Ethology
Overview
Ethology is the scientific study
Scientific method
Scientific method refers to a body of techniques for investigating phenomena, acquiring new knowledge, or correcting and integrating previous knowledge. To be termed scientific, a method of inquiry must be based on gathering empirical and measurable evidence subject to specific principles of...

 of animal behavior, and a sub-topic of zoology
Zoology
Zoology |zoölogy]]), is the branch of biology that relates to the animal kingdom, including the structure, embryology, evolution, classification, habits, and distribution of all animals, both living and extinct...

.

Although many naturalists have studied aspects of animal behavior throughout history, the modern discipline of ethology is generally considered to have begun during the 1930s with the work of Dutch biologist Nikolaas Tinbergen
Nikolaas Tinbergen
Nikolaas "Niko" Tinbergen was a Dutch ethologist and ornithologist who shared the 1973 Nobel Prize in Physiology or Medicine with Karl von Frisch and Konrad Lorenz for their discoveries concerning organization and elicitation of individual and social behaviour patterns in animals.In the 1960s he...

 and Austrian biologists Konrad Lorenz
Konrad Lorenz
Konrad Zacharias Lorenz was an Austrian zoologist, ethologist, and ornithologist. He shared the 1973 Nobel Prize with Nikolaas Tinbergen and Karl von Frisch...

 and Karl von Frisch
Karl von Frisch
Karl Ritter von Frisch was an Austrian ethologist who received the Nobel Prize in Physiology or Medicine in 1973, along with Nikolaas Tinbergen and Konrad Lorenz....

, joint winners of the 1973 Nobel Prize in Physiology or Medicine
Nobel Prize in Physiology or Medicine
The Nobel Prize in Physiology or Medicine administered by the Nobel Foundation, is awarded once a year for outstanding discoveries in the field of life science and medicine. It is one of five Nobel Prizes established in 1895 by Swedish chemist Alfred Nobel, the inventor of dynamite, in his will...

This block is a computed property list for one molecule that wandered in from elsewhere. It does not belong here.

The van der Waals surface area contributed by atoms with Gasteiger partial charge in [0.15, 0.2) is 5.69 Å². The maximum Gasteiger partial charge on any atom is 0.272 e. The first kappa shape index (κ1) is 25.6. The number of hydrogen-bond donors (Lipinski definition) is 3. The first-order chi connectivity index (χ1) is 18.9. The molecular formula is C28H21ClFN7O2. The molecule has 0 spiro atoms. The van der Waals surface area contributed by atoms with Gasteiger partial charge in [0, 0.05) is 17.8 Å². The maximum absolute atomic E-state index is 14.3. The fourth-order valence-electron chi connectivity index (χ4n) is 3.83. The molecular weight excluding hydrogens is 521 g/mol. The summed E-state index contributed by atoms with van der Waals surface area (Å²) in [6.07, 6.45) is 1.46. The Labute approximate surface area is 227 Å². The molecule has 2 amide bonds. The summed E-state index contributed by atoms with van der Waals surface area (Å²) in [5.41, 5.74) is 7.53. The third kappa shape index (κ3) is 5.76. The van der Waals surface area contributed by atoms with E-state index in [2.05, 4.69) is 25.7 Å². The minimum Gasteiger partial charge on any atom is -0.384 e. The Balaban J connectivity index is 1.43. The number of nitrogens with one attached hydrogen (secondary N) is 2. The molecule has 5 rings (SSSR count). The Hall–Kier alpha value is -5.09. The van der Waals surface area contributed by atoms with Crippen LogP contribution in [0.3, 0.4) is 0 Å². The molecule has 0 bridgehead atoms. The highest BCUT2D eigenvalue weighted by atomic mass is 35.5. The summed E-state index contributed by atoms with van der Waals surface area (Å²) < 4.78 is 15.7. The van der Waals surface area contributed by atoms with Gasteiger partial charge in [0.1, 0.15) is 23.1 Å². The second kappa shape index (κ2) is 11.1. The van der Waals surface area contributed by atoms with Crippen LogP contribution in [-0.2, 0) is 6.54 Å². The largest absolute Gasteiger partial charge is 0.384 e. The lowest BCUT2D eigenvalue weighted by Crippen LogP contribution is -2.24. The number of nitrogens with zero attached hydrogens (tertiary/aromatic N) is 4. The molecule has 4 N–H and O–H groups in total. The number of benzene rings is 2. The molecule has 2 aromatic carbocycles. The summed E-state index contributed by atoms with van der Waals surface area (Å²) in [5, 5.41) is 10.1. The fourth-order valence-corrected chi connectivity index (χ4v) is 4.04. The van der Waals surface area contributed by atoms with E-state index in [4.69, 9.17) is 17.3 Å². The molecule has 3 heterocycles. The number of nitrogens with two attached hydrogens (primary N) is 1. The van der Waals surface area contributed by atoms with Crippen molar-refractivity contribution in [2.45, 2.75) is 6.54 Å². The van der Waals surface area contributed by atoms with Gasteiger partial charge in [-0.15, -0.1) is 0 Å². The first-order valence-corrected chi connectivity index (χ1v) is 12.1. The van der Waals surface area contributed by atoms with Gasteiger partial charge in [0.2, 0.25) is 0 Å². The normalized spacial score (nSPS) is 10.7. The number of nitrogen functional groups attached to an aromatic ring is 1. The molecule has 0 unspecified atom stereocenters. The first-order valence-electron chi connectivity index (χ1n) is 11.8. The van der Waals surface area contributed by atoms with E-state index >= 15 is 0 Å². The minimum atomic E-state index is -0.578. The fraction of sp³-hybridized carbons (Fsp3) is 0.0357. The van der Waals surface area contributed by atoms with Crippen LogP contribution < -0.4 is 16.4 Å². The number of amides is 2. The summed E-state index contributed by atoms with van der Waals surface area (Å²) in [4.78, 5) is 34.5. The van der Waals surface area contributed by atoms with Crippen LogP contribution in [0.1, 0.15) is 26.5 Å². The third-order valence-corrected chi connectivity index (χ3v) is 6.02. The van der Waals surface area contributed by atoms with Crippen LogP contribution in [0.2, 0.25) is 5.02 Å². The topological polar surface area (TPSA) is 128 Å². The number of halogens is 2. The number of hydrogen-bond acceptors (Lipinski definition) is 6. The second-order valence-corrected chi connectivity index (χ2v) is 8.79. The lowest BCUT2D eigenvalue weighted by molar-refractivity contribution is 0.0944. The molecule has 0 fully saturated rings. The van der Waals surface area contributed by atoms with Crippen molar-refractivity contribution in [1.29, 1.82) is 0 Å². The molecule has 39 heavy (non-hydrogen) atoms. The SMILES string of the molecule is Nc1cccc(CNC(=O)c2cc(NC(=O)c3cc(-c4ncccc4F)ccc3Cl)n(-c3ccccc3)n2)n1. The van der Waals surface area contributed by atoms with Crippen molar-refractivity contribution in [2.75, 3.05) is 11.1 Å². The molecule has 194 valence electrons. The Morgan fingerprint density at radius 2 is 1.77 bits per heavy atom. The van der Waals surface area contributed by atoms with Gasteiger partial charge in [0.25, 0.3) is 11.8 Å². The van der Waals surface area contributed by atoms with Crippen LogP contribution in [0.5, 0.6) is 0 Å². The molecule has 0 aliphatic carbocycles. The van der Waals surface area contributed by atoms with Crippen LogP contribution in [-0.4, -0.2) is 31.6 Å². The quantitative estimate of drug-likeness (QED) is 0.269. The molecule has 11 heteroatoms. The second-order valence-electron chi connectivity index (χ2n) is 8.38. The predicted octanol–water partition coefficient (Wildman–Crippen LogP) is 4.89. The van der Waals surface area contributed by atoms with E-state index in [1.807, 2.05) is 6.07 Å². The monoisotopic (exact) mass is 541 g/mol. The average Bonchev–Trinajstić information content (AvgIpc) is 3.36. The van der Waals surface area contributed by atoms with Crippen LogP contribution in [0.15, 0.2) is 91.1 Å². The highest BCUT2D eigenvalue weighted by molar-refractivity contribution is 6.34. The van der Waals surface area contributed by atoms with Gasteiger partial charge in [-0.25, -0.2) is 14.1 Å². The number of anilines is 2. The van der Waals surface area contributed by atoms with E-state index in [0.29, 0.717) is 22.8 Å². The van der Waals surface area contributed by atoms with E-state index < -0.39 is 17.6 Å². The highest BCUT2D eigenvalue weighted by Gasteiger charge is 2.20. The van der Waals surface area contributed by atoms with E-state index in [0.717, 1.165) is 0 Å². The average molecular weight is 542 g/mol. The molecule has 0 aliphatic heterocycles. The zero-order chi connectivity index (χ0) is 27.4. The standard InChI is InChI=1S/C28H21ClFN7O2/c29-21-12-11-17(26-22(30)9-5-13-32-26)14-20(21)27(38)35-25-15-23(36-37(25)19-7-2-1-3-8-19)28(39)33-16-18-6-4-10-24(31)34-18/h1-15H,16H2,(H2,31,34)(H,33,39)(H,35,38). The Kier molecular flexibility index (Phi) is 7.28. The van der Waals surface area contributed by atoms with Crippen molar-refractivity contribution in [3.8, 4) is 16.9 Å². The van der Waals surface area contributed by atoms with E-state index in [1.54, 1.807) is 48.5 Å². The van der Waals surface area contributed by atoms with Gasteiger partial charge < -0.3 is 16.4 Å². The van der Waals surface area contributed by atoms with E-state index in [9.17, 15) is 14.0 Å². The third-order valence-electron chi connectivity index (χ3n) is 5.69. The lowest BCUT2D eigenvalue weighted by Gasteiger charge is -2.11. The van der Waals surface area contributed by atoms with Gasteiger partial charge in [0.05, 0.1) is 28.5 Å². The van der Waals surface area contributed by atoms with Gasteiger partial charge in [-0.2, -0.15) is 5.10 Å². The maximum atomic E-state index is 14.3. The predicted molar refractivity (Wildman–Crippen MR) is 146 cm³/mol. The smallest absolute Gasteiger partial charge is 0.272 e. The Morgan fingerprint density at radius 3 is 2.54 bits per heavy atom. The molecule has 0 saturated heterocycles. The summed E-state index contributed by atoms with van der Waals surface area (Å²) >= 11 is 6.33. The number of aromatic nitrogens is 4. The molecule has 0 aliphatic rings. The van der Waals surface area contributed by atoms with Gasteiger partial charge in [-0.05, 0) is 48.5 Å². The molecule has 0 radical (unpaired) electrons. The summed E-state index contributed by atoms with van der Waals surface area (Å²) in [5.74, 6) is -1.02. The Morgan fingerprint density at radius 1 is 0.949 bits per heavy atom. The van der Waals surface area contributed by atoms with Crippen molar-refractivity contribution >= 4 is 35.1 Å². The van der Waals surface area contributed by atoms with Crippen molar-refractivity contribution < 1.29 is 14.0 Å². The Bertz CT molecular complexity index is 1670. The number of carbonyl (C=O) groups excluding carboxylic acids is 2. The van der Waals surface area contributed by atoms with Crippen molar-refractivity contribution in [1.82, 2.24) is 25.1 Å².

. Ethology is a combination of laboratory and field science, with a strong relation to certain other disciplines such as neuroanatomy
Neuroanatomy
Neuroanatomy is the study of the anatomy and organization of the nervous system. In contrast to animals with radial symmetry, whose nervous system consists of a distributed network of cells, animals with bilateral symmetry have segregated, defined nervous systems, and thus we can begin to speak of...

, ecology
Ecology
Ecology is the scientific study of the relations that living organisms have with respect to each other and their natural environment. Variables of interest to ecologists include the composition, distribution, amount , number, and changing states of organisms within and among ecosystems...

, and evolution
Evolution
Evolution is any change across successive generations in the heritable characteristics of biological populations. Evolutionary processes give rise to diversity at every level of biological organisation, including species, individual organisms and molecules such as DNA and proteins.Life on Earth...

.
Encyclopedia
Ethology is the scientific study
Scientific method
Scientific method refers to a body of techniques for investigating phenomena, acquiring new knowledge, or correcting and integrating previous knowledge. To be termed scientific, a method of inquiry must be based on gathering empirical and measurable evidence subject to specific principles of...

 of animal behavior, and a sub-topic of zoology
Zoology
Zoology |zoölogy]]), is the branch of biology that relates to the animal kingdom, including the structure, embryology, evolution, classification, habits, and distribution of all animals, both living and extinct...

.

Although many naturalists have studied aspects of animal behavior throughout history, the modern discipline of ethology is generally considered to have begun during the 1930s with the work of Dutch biologist Nikolaas Tinbergen
Nikolaas Tinbergen
Nikolaas "Niko" Tinbergen was a Dutch ethologist and ornithologist who shared the 1973 Nobel Prize in Physiology or Medicine with Karl von Frisch and Konrad Lorenz for their discoveries concerning organization and elicitation of individual and social behaviour patterns in animals.In the 1960s he...

 and Austrian biologists Konrad Lorenz
Konrad Lorenz
Konrad Zacharias Lorenz was an Austrian zoologist, ethologist, and ornithologist. He shared the 1973 Nobel Prize with Nikolaas Tinbergen and Karl von Frisch...

 and Karl von Frisch
Karl von Frisch
Karl Ritter von Frisch was an Austrian ethologist who received the Nobel Prize in Physiology or Medicine in 1973, along with Nikolaas Tinbergen and Konrad Lorenz....

, joint winners of the 1973 Nobel Prize in Physiology or Medicine
Nobel Prize in Physiology or Medicine
The Nobel Prize in Physiology or Medicine administered by the Nobel Foundation, is awarded once a year for outstanding discoveries in the field of life science and medicine. It is one of five Nobel Prizes established in 1895 by Swedish chemist Alfred Nobel, the inventor of dynamite, in his will...

. Ethology is a combination of laboratory and field science, with a strong relation to certain other disciplines such as neuroanatomy
Neuroanatomy